Senate pension priority bill passes
Senate Bill 2, a bill to bring more transparency and oversight to the state’s retirement systems, passed the state Senate Tuesday with a 38-0 vote.
The legislation, sponsored by Public Pension Oversight Board co-chair Sen. Joe Bowen, seeks to bring more accountability to the system by making changes to board structures including gubernatorial appointments, and requiring the systems to follow KRS Chapter 45A, the model procurement code.
Other changes to the three retirement systems, Kentucky Retirement System (KRS), Kentucky Teachers’ Retirement System (KTRS) and the Judicial Retirement System, such as:
- Disclosure of fees and contracts
- Prohibiting the use of placement agents by the systems
- Confirmation of appointments and/or contracts by the Senate
- Uniform methods of reporting and disclosing investment fees
The Kentucky Chamber of Commerce has long been concerned about the unfunded liability of the state’s retirement systems and has advocated for a number of changes to improve the systems as well as measures to bring transparency to the pension systems.
Senate Bill 2 now heads to the House to be heard in committee.
Pension bill to change KRS Board structure clears House
House Bill 263 filed by Rep. Brent Yonts passed the House Tuesday with a 92-0 vote. The bill would require that two of the trustees appointed to the Kentucky Retirement System Board of Trustees have investment experience requiring 10 years of experience “as a chartered financial analyst (CFA) in good standing by the CFA Institute.” The bill also calls on the CFA Society of Louisville to supply the Governor with a list of three qualifying applicants from which the Governor may appoint.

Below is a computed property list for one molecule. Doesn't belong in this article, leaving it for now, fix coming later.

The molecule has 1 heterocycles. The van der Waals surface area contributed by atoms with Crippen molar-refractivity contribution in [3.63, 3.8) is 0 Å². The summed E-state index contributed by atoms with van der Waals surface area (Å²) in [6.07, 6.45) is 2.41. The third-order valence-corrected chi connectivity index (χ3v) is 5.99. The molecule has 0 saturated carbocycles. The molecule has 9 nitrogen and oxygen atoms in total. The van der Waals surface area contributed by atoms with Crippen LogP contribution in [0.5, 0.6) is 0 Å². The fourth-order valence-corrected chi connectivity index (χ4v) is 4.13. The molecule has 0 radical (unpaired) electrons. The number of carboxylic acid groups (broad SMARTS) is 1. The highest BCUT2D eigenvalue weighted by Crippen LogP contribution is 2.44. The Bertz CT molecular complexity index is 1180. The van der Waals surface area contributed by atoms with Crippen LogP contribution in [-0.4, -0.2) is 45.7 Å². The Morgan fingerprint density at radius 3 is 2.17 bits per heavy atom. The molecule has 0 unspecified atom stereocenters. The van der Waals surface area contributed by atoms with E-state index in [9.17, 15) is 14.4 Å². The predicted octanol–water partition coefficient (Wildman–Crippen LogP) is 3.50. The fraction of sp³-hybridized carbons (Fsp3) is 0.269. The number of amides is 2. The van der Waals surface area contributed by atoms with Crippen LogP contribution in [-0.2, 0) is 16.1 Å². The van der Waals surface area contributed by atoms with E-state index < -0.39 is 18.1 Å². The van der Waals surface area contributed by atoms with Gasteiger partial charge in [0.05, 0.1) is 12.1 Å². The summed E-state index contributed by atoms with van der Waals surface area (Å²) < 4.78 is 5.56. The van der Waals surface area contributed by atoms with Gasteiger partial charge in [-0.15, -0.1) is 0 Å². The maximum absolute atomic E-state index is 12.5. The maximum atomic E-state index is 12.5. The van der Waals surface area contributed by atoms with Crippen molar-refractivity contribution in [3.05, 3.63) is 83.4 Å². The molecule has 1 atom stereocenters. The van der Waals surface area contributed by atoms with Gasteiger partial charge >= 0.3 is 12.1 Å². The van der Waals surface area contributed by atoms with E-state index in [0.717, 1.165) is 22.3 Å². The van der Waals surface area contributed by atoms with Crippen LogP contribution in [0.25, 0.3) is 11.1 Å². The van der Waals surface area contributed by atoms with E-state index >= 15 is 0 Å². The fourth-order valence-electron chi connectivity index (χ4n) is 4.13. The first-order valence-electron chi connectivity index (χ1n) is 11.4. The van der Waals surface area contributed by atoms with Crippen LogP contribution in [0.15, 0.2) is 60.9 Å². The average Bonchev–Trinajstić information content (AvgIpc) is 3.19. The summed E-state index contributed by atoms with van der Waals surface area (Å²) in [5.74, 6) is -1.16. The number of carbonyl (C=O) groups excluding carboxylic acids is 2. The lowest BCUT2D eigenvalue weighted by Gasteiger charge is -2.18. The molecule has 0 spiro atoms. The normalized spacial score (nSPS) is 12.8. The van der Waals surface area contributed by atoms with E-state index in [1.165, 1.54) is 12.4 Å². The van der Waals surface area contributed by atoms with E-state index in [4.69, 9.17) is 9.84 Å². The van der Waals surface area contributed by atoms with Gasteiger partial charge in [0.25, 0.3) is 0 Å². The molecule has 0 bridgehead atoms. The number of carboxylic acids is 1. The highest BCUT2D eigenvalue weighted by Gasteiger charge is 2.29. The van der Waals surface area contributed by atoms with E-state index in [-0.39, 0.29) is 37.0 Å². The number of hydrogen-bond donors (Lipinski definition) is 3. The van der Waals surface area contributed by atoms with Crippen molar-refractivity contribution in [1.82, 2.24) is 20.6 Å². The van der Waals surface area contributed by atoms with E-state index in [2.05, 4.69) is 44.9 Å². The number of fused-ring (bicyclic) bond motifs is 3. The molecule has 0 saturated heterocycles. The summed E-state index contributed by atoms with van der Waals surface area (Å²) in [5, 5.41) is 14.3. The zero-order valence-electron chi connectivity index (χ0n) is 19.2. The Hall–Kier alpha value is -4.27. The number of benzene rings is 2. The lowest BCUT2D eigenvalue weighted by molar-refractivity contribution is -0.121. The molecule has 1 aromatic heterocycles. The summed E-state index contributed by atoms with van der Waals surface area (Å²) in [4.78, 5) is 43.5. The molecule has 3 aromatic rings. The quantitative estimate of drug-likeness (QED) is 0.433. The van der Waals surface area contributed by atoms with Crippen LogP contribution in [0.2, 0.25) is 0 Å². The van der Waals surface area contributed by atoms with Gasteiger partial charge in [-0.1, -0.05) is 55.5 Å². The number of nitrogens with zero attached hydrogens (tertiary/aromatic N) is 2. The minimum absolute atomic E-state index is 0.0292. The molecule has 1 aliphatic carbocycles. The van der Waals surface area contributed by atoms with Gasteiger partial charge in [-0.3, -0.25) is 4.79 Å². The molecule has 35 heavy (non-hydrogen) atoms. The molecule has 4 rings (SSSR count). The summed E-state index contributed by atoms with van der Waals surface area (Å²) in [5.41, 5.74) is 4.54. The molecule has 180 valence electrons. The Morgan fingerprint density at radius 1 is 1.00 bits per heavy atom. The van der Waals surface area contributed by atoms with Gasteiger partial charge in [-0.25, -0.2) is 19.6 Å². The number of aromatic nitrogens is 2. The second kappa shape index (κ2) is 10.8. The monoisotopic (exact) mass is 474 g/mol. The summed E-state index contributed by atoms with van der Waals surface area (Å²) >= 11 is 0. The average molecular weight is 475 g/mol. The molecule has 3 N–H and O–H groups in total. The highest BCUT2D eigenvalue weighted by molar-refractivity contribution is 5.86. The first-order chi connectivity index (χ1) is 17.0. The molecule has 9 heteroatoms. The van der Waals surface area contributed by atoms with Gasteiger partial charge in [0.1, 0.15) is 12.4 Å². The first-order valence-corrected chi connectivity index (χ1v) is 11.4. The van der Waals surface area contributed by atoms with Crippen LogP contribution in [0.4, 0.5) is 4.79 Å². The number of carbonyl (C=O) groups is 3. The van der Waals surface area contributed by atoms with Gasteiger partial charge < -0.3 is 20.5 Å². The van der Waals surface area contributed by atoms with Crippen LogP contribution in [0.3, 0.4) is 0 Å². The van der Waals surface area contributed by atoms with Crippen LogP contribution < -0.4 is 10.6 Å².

The legislation passed Tuesday with a floor amendment introduced by the bill’s sponsor to further expand the definition of investment experience.
House Bill 263 now heads to the Senate to be heard in committee.
Bill to give superintendents more hiring flexibility passes committee
House Bill 184, a bill to give superintendents another tool in their hiring process, passed the House Education Committee Tuesday with three legislators passing on the vote and all others voting yes.
The bill, sponsored by Rep. Jeff Donohue, gives superintendents in Jefferson County a greater role in principal selection by allowing them to recommend a principal to the site selection committee for final approval.
Donohue and others testifying Tuesday said the legislation would help solve an issue within the school system that deters talented, qualified applicants from taking a job as a principal at a low-performing school.
When asked by members of the committee why the bill is specific to Jefferson County and not statewide, the proponents of the bill explained they see this legislation as a pilot project and the process could be expanded statewide.
Now that the bill has passed the Education Committee, House Bill 184 now moves to the full House for a vote on the floor.